State-mandated personal finance course begins next fall


The numbers outside Abbie Weipert’s classroom are alarming. Presidential hopes point to student debt of $ 1.6 trillion. A US Federal Reserve report indicates that a quarter of American adults have no retirement savings.

But in Weipert’s personal finance class at Iowa City West High, lawmakers and educators across the state see something as a cure.

Starting in the next school year, high schools across the state will be required to offer a one-semester personal finance course, which Iowa City community schools have been doing for decades.

With a few tweaks, Weipert’s personal finance trimester elective course at West High will become the mandatory course next year.

Typically, Weipert begins the term by asking students what financial decisions they anticipate and uses that feedback as a starting point. Under new state requirements, she expects to have to move faster to go through a long list of topics – from emergency fund savings to types of insurance to balloon mortgages.

Abbie Weipert is teaching a personal finance class on Thursday, December 5, 2019 at West High School in Iowa City, Iowa.

Because there are more subjects required by the state than can reasonably fit in a term, some of the subjects will instead be moved to a general economics course, to meet the mandate.

The demands mean giving up some of its flexibility. In recent years, Weipert may have noted a decline in the number of Millennial homeowners and a lack of interest among students, and has focused his teaching time away from homeownership.

Still, Weipert is a strong supporter of the requirement and advocates for the school district to offer an additional personal finance course through Kirkwood Community College. She would have liked the course to be compulsory when she was a teenager.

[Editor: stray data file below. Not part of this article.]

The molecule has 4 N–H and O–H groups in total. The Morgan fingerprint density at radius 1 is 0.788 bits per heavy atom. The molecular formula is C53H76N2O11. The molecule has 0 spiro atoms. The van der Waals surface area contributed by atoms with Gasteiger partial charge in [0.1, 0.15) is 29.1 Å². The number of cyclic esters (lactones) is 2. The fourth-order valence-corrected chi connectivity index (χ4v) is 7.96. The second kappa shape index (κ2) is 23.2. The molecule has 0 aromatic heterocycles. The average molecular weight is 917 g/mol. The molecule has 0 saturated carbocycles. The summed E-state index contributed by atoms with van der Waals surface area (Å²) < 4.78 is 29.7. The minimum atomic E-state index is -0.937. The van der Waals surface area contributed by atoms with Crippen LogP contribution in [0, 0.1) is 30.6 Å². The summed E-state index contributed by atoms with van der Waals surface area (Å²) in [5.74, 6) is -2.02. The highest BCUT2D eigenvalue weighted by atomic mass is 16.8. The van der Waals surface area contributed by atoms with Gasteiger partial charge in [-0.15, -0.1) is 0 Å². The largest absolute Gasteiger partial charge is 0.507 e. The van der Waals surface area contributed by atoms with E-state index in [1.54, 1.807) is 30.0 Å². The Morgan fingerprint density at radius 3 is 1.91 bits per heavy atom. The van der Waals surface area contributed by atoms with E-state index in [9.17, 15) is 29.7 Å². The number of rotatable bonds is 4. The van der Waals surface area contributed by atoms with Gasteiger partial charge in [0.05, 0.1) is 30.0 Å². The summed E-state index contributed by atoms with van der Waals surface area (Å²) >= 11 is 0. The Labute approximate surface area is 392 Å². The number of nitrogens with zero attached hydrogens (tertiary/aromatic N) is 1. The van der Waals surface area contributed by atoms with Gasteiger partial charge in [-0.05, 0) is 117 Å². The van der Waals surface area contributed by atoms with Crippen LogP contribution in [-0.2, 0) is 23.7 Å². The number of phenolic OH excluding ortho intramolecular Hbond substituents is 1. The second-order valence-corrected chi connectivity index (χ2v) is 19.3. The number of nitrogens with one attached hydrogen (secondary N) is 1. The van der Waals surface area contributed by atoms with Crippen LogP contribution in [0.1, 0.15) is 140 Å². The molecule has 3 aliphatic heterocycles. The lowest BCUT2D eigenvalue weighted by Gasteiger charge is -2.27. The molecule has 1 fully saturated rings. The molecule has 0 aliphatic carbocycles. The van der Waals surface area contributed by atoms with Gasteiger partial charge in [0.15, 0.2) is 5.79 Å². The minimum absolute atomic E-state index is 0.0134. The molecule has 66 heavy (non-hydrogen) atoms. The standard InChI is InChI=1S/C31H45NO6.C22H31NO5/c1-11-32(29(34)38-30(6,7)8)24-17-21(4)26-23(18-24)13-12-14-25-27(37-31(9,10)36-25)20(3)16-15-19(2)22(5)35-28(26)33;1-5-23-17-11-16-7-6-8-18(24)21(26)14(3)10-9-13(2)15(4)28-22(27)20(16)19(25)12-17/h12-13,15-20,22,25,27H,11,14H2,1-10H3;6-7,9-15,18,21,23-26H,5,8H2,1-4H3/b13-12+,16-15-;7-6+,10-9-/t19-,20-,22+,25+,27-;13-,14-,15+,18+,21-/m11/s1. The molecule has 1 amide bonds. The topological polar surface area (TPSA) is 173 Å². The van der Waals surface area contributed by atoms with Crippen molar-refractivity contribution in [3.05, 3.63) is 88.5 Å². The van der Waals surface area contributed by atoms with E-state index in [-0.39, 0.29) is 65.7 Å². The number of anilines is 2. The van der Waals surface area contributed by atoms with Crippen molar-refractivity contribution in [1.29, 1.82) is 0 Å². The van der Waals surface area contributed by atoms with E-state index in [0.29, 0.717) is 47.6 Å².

“I went to West High many years ago and didn’t know enough to keep up with it,” she said. “I didn’t know it was important. But the reality is that we graduate at 18, and we make some serious financial decisions very quickly, the student debt that we’re about to take on, the leases of ‘apartments that we are about to take. ”

Weipert, who is also an assistant professor at Kirkwood, said the credited college course would go deeper into the topic and require a wrap-up project on the part of the students.

The course has been on Kirkwood’s catalog for years, says Jon Weih, director of the Kirkwood Regional Center. The course aims to equip students with the knowledge and skills to manage money at a crucial time.

“I remember when the credit card company moved to Kirkwood and signed you up for a bag of Skittles,” he said. “Boom, you’re 18 with a credit card in hand.”

Posters about credit, entrepreneurs and budgets hang in a personal finance class on Thursday, December 5, 2019 at West High School in Iowa City, Iowa.

Teachers also learn about personal finance

Weih believes that money management skills will have a far greater impact on a student than study skills in their lifetime. Although he and others who study education in the state point out that a person’s understanding of personal finance topics like mortgages often comes down to one factor.

“It depends on whether or not your parents have this knowledge,” said Jamaal Young, an associate professor at the University of Iowa who teaches future teachers.

Young incorporates personal finance topics into his college classes. He theorizes that a more effective way to teach personal finance would be to start earlier in the schooling of K-12 students and expand the subject matter as students get older.

But to educate students about personal finance, Young said there needs to be a companion effort to educate teachers about personal finance.

“In my opinion, we have to start earlier,” he said. “Unfortunately, most of our K-12 teachers don’t have this knowledge.”

In recent years, Iowa City community schools have launched a financial education campaign for teachers covered by the district insurance plan. The campaign is the result of a “wellness committee”, which helps find wellness initiatives that impact employee health.

“It came from a need,” Weipert said. “They didn’t do it just out of the goodness of their hearts.… Clearly even teachers need to know more about their finances.”

The first day of Weipert’s personal finance course begins with a warning to this effect: “I tell kids I’m not perfect with my money. She shows them her credit scores over the year as an example of what it takes to get yourself out of debt.

She doesn’t think her students will be perfect with money after her class, but she hopes they will walk away with some insight and some of the financial skills to deal with the financial burdens they will encounter after graduation. their diploma.

“If we can approach young people from many angles, whether it is their school, their banking establishments, the financial aid counselors on their campus or their parents,” she said. “I think we can help alleviate some of these financial crises that we always hear about.”


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